imagine dearly loving someone else and having to keep it totally secret
because if you don't you will be punished -- cast out of your home by
your family, ostracized by your friends, perhaps losing your job. This
is the world of the lesbian and gay young person.
IS THIS A SIGNIFICANT ISSUE FOR EDUCATORS?
Yes, because the suicide rate for these kids is 30% higher than for any
other group of youngsters. Not acknowledging the existence of gay and
lesbian students puts educators at risk of having to live with the
question of whether or not they contributed to a young person's suicide
or murder. Educators are in the position of speaking out in ways that
give children and adolescents messages of support. Every time they hear
a derogatory comment about gays and lesbians and let it go unchallenged,
they give a message of non-support. Many an adult lesbian and gay has
stated that they are alive today because one teacher stood up for them
or took an interest in them. One person can make a difference. In the
words of Ellie Weisel, "Take sides. Neutrality helps the oppressor,
never the victim. Silence encourages the tormentor, never the tormented"
Yes, because according to the Kinsey report in 1948 (Kinsey, 1948)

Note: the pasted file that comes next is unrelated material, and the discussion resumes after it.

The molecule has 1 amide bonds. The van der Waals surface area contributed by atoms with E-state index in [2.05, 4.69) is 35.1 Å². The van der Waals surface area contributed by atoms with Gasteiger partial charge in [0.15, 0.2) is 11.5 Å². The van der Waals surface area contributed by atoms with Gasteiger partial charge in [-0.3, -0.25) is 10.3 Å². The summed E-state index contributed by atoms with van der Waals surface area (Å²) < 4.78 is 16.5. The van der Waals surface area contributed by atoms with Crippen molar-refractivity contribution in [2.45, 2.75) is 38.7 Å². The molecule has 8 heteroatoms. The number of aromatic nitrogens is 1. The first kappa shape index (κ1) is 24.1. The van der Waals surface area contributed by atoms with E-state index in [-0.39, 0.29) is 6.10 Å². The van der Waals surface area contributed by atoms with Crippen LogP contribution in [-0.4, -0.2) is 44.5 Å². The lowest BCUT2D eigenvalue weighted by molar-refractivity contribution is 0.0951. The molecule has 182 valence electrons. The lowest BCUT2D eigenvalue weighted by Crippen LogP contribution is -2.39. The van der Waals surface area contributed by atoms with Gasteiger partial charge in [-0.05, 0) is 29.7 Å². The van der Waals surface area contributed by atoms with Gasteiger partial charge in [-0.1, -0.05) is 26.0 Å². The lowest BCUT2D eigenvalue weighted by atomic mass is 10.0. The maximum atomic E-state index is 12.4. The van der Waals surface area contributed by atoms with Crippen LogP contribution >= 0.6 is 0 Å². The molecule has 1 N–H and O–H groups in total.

approximately 10% of 5300 males reported being more or less homosexual.
In 1953 Kinsey et al (Kinsey, 1953) found that in a study of 5,940 white
women, 2 to 6% reported being more or less exclusively lesbian. In 1970
a Psychology Today study of 20,000 readers found that 37% of the males
and 12% of the females had had some same gender contact. Many other
studies continue to find that anywhere from 2 to 35% of men and 3 to 12%
of women have had some homosexual contact.
From these studies it seems clear that all communities in this country
have gay and lesbian people in their midst. It is likewise reasonable to
assume that every school district in the country has lesbian and gay
students, teachers, administrators and other school personnel.
Furthermore, there is a growing number of gay and lesbian parents whose
children attend our schools. The bottom line is that it is impossible
for school administrators to know how many lesbians and gays are in
their schools. Given this impossibility, a reasonable, statistical
assumption for the purposes of planning would be to assume that about
10% of your students, parents, teachers and staff are gay or lesbian.
TEACHING POSITIVE VALUES REGARDING HOMOSEXUALITY
IS NOT ABOUT TEACHING SEX
One of the most common beliefs about the lesbian and gay community is
that it is about sex. This is reflected in the focus on the bedroom of
gays and lesbians by media, politicians, religious groups, etc. Even
members of the lesbian and gay community will say that they don't talk
about their personal lives because what they do in the privacy of their
home is nobody else's business, implying that their lives are only about
their sexual behavior.
Talking about sex and sexuality is controversial at best in our schools.
This commonly held attitude that homosexuality is about sex puts it into